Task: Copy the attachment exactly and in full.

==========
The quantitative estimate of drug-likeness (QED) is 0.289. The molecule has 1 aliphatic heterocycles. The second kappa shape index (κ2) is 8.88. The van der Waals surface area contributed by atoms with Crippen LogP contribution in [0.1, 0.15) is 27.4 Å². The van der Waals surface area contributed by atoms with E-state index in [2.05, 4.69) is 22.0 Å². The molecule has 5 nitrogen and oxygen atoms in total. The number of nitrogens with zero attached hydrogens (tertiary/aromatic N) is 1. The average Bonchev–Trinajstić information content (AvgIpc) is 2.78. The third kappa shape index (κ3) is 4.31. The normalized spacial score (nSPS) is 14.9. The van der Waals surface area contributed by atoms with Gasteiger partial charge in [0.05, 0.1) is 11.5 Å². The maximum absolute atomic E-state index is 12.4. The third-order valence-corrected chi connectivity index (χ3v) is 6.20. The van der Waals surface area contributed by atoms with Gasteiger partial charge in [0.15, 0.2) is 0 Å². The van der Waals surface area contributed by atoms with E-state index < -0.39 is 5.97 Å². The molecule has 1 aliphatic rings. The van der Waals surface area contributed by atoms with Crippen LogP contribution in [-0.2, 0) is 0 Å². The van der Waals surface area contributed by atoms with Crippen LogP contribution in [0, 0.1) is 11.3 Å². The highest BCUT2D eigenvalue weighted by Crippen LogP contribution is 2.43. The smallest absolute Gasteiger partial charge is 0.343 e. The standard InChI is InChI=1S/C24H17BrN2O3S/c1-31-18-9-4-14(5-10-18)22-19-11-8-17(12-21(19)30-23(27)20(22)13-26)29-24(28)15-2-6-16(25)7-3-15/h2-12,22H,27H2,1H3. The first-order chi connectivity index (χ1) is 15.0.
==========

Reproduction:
The quantitative estimate of drug-likeness (QED) is 0.289. The molecule has 1 aliphatic heterocycles. The second kappa shape index (κ2) is 8.88. The van der Waals surface area contributed by atoms with Crippen LogP contribution in [0.1, 0.15) is 27.4 Å². The van der Waals surface area contributed by atoms with E-state index in [2.05, 4.69) is 22.0 Å². The molecule has 5 nitrogen and oxygen atoms in total. The number of nitrogens with zero attached hydrogens (tertiary/aromatic N) is 1. The average Bonchev–Trinajstić information content (AvgIpc) is 2.78. The third kappa shape index (κ3) is 4.31. The normalized spacial score (nSPS) is 14.9. The van der Waals surface area contributed by atoms with Gasteiger partial charge in [0.05, 0.1) is 11.5 Å². The maximum absolute atomic E-state index is 12.4. The third-order valence-corrected chi connectivity index (χ3v) is 6.20. The van der Waals surface area contributed by atoms with Gasteiger partial charge in [0.15, 0.2) is 0 Å². The van der Waals surface area contributed by atoms with E-state index < -0.39 is 5.97 Å². The molecule has 1 aliphatic rings. The van der Waals surface area contributed by atoms with Crippen LogP contribution in [-0.2, 0) is 0 Å². The van der Waals surface area contributed by atoms with Crippen LogP contribution in [0, 0.1) is 11.3 Å². The highest BCUT2D eigenvalue weighted by Crippen LogP contribution is 2.43. The smallest absolute Gasteiger partial charge is 0.343 e. The standard InChI is InChI=1S/C24H17BrN2O3S/c1-31-18-9-4-14(5-10-18)22-19-11-8-17(12-21(19)30-23(27)20(22)13-26)29-24(28)15-2-6-16(25)7-3-15/h2-12,22H,27H2,1H3. The first-order chi connectivity index (χ1) is 15.0.